# Thread: The Weight Of The World

1. I wasn't sure if I should post this thread in the earth science section (or mathematics) but I guess the topic is general; apologies if otherwise.

I wonder if the center of gravity of the earth, or any object, is in the same position as its gravitation "center of attraction"?

The center of gravity is an imaginary point where all the object's mass can be positioned and from a mechanical perspective the object will "behave" as if it were acted on at this central point (perhaps internal rotations modify this?). The center of gravity is a weighted average of mass * distance integrated linearly over the object in question.

However gravity follows an inverse square law and this integration is no longer linear. If the integral is performed then the gravitational center of attraction would shift closer to the external attracted object than the center of mass.

If this reasoning is valid, then have we an accurate estimate for the weight of the world? For example we can measure the force of attraction between two objects in a laboratory and given that we know their (inertial) mass the we can estimate the constant G. However when we "weigh" such objects in the earth's gravitational field, can we extrapolate it's weight based on the measured (weight) force and our understanding of its distance to the earth's center?

The center of mass for a symmetrical earth may be at it's center but if the gravitational center is displaced then the weight of the earth would be estimated with a bias (systematic error).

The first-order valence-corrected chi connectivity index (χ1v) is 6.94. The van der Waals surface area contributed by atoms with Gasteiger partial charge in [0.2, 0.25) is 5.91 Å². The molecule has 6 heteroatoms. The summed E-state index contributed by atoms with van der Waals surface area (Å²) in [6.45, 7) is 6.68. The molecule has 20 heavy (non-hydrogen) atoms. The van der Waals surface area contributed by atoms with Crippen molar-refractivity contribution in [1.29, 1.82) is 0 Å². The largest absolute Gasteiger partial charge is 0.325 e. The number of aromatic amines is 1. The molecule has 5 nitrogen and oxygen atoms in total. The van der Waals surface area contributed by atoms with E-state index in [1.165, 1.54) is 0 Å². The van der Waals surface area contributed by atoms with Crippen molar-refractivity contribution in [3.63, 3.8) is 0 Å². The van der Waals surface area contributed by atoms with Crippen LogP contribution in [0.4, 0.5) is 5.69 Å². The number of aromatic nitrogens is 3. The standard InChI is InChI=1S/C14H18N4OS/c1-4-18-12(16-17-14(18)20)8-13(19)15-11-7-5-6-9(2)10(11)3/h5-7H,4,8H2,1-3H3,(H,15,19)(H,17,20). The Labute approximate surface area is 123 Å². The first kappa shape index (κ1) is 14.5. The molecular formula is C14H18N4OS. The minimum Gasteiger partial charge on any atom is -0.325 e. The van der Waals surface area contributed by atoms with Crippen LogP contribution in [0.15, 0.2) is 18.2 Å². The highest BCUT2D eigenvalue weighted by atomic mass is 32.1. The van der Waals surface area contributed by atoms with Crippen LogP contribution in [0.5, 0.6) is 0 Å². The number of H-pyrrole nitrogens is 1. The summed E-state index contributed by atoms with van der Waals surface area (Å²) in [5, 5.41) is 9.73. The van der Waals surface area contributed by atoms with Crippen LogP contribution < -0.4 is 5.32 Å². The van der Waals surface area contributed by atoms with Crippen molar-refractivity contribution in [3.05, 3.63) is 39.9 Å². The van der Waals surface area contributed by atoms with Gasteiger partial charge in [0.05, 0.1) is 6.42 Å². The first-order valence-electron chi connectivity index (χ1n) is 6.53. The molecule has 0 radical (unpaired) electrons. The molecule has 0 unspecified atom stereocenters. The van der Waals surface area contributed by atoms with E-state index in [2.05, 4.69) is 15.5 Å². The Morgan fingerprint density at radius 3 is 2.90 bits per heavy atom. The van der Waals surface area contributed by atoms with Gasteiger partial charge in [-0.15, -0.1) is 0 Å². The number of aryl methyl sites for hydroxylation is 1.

Further, we know the earth is not homogeneous; its density varies with depth. This must further compound our ability to estimate the weight of the earth if we base this just on the weight of objects on its surface relative to inter weight gravitational attraction measurements.

If the attracted object is sufficiently far away compared to the earth's radius the I guess the gravitational center will be adequately positioned at it's center of mass. The moon, for example, has an orbit consistent with such relative dimensions. However can we ascribe its orbit to an estimation of the earth's total mass?

Since the moon acts on the sea and dissipates energy in the form of tides, would this energy expenditure modify its orbit and still add bias to the earth's estimate. Also, the earth is also in orbit with the moon (conjoined pairs) and the mass of the moon influences its motion. Does this mean we still need to know the weight of the moon to know the weight of the world?  2.

3. Something like this has actually been done. The British physician Henry Cavendish used a torsion balance with lead balls to both determine the gravitational constant and the medium density of the earth ( He said it was 5,48 kg/dm<sup>3</sup>)
By doing so he could also calculate the mass of the earth. However im not sure where he determined the mass of the earth (I think this is what he did) and calculated the medium density from this, or if he did vice versa.
By the way, what does location: NZ mean?  4. I'm really confued about how can one wiegh such an unweightable object as our planet...
Perhaps there is a more simplistic explanation for it?

btw, I think NZ stands for New Zealand.. not sure tho... google it.  5. Would it be possible to function the rate at which weight changes closer to the Earth over a given distance for example? For instance 1 mile deep and 10 miles deep could have a model which varies the closer to the centre of mass? Would it be possible to intergrate a function alongside the mass of the moon as well to find the actually 'weight' of the Earth?

PS. NZ on Wikipedia only comes up with New Zeland as an Earthly location, so I'd assume thats the location he/she is.  6. Yes, I think that would be a good approach; merely extrapolating from the Cavendish result and assuming the earthly mass is concentrated at a single point seems somewhat inaccurate to me. I guess this could be combined with seismic radar measurements for density - the effective "gravitational center" would still depend, I think, on the distance to the other object, e.g. 1 mile, 10 miles (deep or remote).  Bookmarks
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